Managing Spider Mites in Strawberries

Spider mites are one of the most damaging pests to strawberry crops throughout the U.S., according to entomologist Frank Zalom from the University of California-Davis. They favor hot and dry conditions and plants that are stressed due to insufficient irrigation.

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“A number of pesticides also favor the development of spider mites, and they can become important induced pests as a result of broad spectrum pesticides that eliminate their natural enemies,” Zalom says.

The most common is the two-spotted spider mite (Tetranychus urticae), but depending on the crop and location, others, such as the carmine spider mite (Tetranychus cinnabarinus), can be important, as well.

Identification

Spider mites are usually found on the undersides of leaves and immature pests look the same as adults, only smaller. It’s easy to confuse female two-spotted spider mites with carmine spider mites because they turn a reddish color in colder areas of the country, Zalom says; however, this does not occur in warmer regions. Two-spotted spider mites live on a variety of crops and weeds, and are typically carried on the wind, causing new strawberry plants to be invaded quickly. The highest densities occur in June, then drop off naturally and populations rebuild in late summer, peaking in the fall on summer plantings, according to Zalom.

“Spider mites tend to cause more damage early season than later, although they can be damaging at high enough levels at any part of the season,” Zalom says. “In California, first-year plantings are most susceptible from the time fruiting buds are differentiating through perhaps a month after harvest begins, and at this time one spider mite per midtier leaflet can result in 1% yield loss.”

Spider mite damage results in yield reduction, with strawberry plants producing fewer fruit but not affecting fruit size. The effect of early season feeding will continue throughout the season, according to Zalom. Signs of damage include yellow spots on upper leaves, red to purple leaves, and webbing, but by the time these symptoms are observed, Zalom says, yield loss has already occurred.

While there are currently no spider mite-resistant strawberry varieties on the market, Zalom says short-day varieties tend to be more tolerant of spider mite feeding than day-neutral varieties. Recent varieties introduced by the University of California, Diamante and Aromas, tend to be less susceptible than earlier varieties like Selva, he says.

Monitoring

To monitor spider mites, determine the number of mites and predators per midtier leaflet, Zalom says. A midtier leaflet is a mature leaflet from the middle tier of the strawberry plant, one that is dull green, not shiny, but not old or dirty. In fall plantings, sample every other week starting when the first leaf is fully expanded, and begin weekly sampling when daytime temperatures reach 68°F to 70°F consistently or when mites begin to increase. In summer plantings, begin monitoring as soon as two or three leaves are present on plants in the fall. Sample every other week until February, then begin weekly sampling.

Presence/absence sampling in the field is fast for early season but inaccurate when densities exceed 10 per leaflet or following acaricide sprays, according to Zalom. He says it is best to sample the oldest fully expanded leaves early in the season; and later in the season, select mature leaves from the middle tier of the plant. Sample at least 50 and preferably 100 midtier leaflets at random from each block of 5 to 10 acres. In the field, the same method can be used to detect mites using a 10x hand lens, Zalom suggests.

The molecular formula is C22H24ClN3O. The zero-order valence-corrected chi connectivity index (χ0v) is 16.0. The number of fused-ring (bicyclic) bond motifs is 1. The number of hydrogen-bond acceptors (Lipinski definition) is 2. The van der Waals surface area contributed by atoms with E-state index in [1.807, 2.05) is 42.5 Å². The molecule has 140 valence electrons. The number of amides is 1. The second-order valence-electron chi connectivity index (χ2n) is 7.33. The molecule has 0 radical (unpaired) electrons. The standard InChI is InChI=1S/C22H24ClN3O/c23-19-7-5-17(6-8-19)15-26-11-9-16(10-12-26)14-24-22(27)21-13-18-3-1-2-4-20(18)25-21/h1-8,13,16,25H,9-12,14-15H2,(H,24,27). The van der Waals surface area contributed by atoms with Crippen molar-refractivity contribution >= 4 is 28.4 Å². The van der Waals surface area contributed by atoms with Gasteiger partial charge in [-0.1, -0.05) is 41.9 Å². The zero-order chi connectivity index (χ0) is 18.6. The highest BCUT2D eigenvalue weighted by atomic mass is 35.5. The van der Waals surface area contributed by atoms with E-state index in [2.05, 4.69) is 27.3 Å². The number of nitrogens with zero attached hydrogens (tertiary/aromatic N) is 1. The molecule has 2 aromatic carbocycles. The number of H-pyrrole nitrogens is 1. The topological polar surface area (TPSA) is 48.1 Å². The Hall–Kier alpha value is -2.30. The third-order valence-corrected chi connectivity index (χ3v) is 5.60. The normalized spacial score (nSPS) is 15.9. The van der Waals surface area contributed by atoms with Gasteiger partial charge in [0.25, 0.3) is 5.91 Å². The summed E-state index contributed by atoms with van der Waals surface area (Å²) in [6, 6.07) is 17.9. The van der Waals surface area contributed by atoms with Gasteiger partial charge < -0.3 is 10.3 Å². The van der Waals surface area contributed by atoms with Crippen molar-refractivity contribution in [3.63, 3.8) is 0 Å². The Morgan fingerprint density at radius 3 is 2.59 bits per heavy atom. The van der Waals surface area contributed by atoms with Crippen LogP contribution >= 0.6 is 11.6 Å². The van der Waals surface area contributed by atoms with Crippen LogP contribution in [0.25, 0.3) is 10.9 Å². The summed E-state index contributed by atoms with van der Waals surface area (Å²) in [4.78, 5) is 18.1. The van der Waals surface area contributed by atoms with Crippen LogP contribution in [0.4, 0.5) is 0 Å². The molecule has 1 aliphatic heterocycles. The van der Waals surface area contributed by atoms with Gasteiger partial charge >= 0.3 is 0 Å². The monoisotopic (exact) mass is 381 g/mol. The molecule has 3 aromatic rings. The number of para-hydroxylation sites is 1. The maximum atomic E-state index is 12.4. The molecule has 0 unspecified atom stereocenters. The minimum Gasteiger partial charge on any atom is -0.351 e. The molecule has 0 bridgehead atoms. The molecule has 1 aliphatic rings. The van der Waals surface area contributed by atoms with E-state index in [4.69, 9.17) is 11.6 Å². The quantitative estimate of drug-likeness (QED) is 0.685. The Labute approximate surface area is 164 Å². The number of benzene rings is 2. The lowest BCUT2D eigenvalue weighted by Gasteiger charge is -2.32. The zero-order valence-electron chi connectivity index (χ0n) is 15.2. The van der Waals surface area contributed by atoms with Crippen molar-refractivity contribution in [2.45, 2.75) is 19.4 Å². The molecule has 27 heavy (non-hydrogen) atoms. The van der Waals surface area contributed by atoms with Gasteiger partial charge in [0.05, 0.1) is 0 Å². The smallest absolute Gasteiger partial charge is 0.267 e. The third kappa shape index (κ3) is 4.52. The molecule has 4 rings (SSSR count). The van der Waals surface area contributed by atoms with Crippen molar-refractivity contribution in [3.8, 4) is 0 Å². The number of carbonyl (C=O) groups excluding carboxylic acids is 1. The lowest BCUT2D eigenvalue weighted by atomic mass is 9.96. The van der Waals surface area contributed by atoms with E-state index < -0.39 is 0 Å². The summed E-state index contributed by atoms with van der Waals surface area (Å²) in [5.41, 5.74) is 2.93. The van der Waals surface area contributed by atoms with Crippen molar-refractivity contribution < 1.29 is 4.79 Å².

Based on studies of Selva strawberries, a common threshold for early season are less than five mites per midtier leaf; for later season, 15 to 20 mites per midtier leaflet is the threshold.

Treatment

Products used in the past had extended preharvest intervals or worker re-entry intervals that often dictated when they had to be applied, leading to preventative use. Many new products representing an assortment of modes of action are registered. These provide flexibility for preharvest intervals, impacts upon beneficials, and resistance management, according to Zalom.

The Insecticide Resistance Action Committee (IRAC) Mode of Action classification scheme’s premise states it is best to rotate materials with different modes of action. This became a problem for strawberry growers when they lost use of Omite, with no alternatives
available, Zalom says.

“For many years after the loss of Omite, growers only had Agri-Mek (abamectin, Syngenta Crop Protection) registered as an effective acaricide, and for many of those years it was only registered on an emergency basis,” Zalom says. “Growers were really up against a wall in terms of spider mite control.”
A number of predatory mites feed upon spider mites, some of which are endemic, occurring naturally, and others must be released by growers annually, Zalom says. The most commonly released predatory mite in California strawberries is Phytoseius persimilis.

“Its effectiveness is limited by the intensity of monitoring and management that occurs in the specific fields in which it is released,” Zalom says. “In general, it is most important to manage spider mites in the early season, regardless of the presence of predatory mites, since the spider mites are damaging at such low densities. However, predatory mites can regulate spider mite populations after this period if they are not limited by broad-spectrum pesticide
applications for control of spider mites or other arthropods.”

Zalom recommends growers review the University of California Integrated Pest Management Guidelines for Strawberries at www.ipm.ucdavis.edu/PMG/r734400111.html. The reference is updated regularly and provides an overview of spider mite damage and control.

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